For the pools the hotel with Pool in Pana like Hotel Porta allow you in for a fee, Hotel Atitlan as a pool but reserved to guest.., Villa Santa Catarina as a pool that you might use against a fee, In Santiago Hotel Bambu and Hotel Posada de Santiago have pools the latest one a jacuzzi. Hotel Villa Sumaya in Santa Cruz as a pool but a small one more to soak then swim but there the lake is clean…

      Reply to this comment
      • Dani

        17. Sep, 2012

        Thanks so much for chiming in and giving all these great recommendations and answering Andrea’s questions – very much appreciated!!

        Reply to this comment
  10. Andrea

    17. Sep, 2012

    Yes! Thank you all for the help! I think- we are getting closer to making some travel decisions and your input was very much appreciated!

    Reply to this comment
  11. Kelly

    14. Nov, 2012

    Wow, thanks for the fantastic, helpful post! You saved me the trouble of posting a question about the “character” of the various villages on Thorn Tree :)

    My husband and I are planning to spend 2 weeks in Guatemala in July 2013, celebrating our 10 yr anniversary (we got hitched right out of college, so no kids yet and want something really memorable while it’s just us). We’ll fly into GC from Houston, TX, probably stay 1 or 2 nights in Antigua, then spend the bulk of our trip around the Lake with a possible excursion to Tikal at some point (would appreciate thoughts on this – worth it?). We really enjoy authentic cultural experiences (I lived overseas through junior high, so it’s ingrained in me to travel), hiking/biking/outdoor adventures, and good food and booze (ha). I’m leaning towards “basing” in San Pedro, although I found a VERY cool small rental in Santa Cruz that looks amazing and super cheap.

    One question though, is it true that most hotels/rentals in the Lake area don’t have (or need) a/c? Even in the summer months?Being that I’m from Houston, I shudder at the thought of not having a/c in July…

    Reply to this comment
    • Dani

      16. Nov, 2012

      Hi Kelly, great to hear that you are heading to Guatemala next year :) About Tikal – it’s definitely worth it, but it’s a long trip, especially from the lake. You’ll have to go all the way to Guatemala City and take a bus to Flores from there – it’s a looooong drive. Maybe schedule it at the end of your trip, when you go back to Guatemala City anyway? I remember that a few places around the lake had AC but most of them don’t. The heat is not too bad there though as it is pretty high up – I think it will be colder there in July than in Houston. Let us know if we can help out with anything else :)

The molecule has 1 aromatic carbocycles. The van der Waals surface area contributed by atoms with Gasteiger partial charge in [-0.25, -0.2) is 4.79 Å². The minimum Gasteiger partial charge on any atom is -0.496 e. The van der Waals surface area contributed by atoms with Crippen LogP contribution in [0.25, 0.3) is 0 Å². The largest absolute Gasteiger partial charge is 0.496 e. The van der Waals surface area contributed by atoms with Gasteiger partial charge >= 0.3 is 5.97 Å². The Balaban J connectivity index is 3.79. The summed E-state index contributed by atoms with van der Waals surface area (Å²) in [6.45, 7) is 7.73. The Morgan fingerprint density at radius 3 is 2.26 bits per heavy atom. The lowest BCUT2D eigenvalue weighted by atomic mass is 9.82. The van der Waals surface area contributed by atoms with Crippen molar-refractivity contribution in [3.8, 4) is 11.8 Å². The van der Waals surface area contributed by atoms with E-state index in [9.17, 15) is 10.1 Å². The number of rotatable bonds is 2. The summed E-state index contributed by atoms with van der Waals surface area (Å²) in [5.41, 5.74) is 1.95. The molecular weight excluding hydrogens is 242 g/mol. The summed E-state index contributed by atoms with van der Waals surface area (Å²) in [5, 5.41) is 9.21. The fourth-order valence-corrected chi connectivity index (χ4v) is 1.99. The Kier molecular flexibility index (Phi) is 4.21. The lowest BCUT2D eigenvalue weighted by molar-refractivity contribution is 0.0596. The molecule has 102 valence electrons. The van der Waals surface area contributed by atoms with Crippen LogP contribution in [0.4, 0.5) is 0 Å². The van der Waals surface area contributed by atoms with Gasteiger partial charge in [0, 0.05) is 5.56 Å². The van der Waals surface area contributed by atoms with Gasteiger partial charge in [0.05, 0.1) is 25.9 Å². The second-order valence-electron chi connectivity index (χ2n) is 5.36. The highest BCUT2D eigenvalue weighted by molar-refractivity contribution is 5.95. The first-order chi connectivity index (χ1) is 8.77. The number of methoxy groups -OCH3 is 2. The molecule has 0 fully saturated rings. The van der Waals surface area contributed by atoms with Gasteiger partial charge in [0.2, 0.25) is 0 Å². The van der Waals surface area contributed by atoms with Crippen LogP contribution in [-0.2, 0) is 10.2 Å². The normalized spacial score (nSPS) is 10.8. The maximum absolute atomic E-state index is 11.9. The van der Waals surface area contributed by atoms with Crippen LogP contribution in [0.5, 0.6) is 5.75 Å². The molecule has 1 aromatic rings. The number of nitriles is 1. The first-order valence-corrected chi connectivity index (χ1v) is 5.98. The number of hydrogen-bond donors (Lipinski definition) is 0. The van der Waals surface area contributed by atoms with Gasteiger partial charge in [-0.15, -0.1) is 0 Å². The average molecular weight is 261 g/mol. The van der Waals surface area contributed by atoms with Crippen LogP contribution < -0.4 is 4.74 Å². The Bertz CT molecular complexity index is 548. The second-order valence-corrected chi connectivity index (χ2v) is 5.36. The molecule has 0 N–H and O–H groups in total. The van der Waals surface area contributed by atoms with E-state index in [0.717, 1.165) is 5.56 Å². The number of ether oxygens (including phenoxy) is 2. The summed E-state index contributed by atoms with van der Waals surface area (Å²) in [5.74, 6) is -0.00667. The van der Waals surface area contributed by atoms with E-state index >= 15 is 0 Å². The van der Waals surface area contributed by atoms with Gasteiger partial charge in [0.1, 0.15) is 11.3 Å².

Reply to this comment
    • diana hersh

      13. Apr, 2013

      HI Kelly,
      We are heading to Guatemala and would love to know where you ended up basing yourselves. Santa Cruz? I would love to know about your amazing rental that was well priced. Or any others suggestions. Thanks!! diana

      Reply to this comment
  12. Tanya Coller

    30. Jan, 2013

    Hello! Wow, am I ever envious of your adventures – love your free spirits!!

    Which town around Lake Atitlan would you recommend for a month-long stay with kids ages 12 and 10? Ideally, I’d love to make one of the towns “home” where we can walk to market and cafes, attend Spanish lessons, volunteer in a local school…immerse ourselves in the language/culture. On weekends we’d plan our excursions and explore the Lake etc.

    My initial thoughts are either San Pedro or San Marcos. Your suggestions appreciated!!

    Best, Tanya
    Austin, TX

    Reply to this comment
    • Dani

      30. Jan, 2013

      Hi Tanya, I agree that San Pedro would be a good idea – you find everything that you’re looking for there – a local community, volunteer opportunities, cafes and it’s easy to get around. We didn’t really feel that there was a big local community in San Marcos – most of the guesthouses and yoga retreats were run by expats. I also didn’t like they layout of the village and it is tiny – I think I would get bored if I was staying there for a month. It’s still easy to visit via ferry from San Pedro, and San Pedro has some great hiking opportunities to nearby villages. The only other village I’d consider is Panajachel, because of the big market, and I know that there are volunteering opportunities there, too – I don’t remember seeing any Spanish school there though, and everybody raves about San Pedro Spanish school. We only ate at their restaurant, but the school is in a great setting and the class rooms looked good. Hope that helps :-)

      Reply to this comment
  13. Hi Tanya – if I can just add to what the girls said… San Pedro is awesome, and a fine place for kids. Shawna and I took four weeks of Spanish at the Cooperative Spanish School, and cannot even begin to tell you how incredible it was. If you get Antonio, Luis, or Lorenzo for your teacher you are laughing! I would also recommend a homestay with a local family… If you are not doing a home stay, try staying at Hotel Villa del Lago… it is at the end of the main street, a bright yellow hotel… if you can get one of the lakefront rooms you will not regret it…

    Enjoy San Pedro – one of our favourite stops through 15 months of travel!
    Skott and Shawna – Get Up & Globe recently posted..I’ll Take ‘Highlights Of My Life’ For $1,000 Please, Alex

    Reply to this comment
  14. Corissa Bragg

    10. Apr, 2014

    This article helped me a lot before I went, but I really wish I would’ve stayed in San Marcos. We stayed in Santa Cruz and our options for dining out for dinner and socializing were super limited. I wrote a blog about my experience. This post is great though, lots of good info.
    Corissa Bragg recently posted..What I Wish I Would’ve Known Before Traveling to Lago de Atitlan (Lake Atitlan)

    Reply to this comment
    • Dany

      23. Apr, 2014

      Corissa -Thanks a lot! I agree, Santa Cruz might be a bit limited when it comes to dining / socializing. I hope I’ll get to return to Lake Atitlan soon :D

      Reply to this comment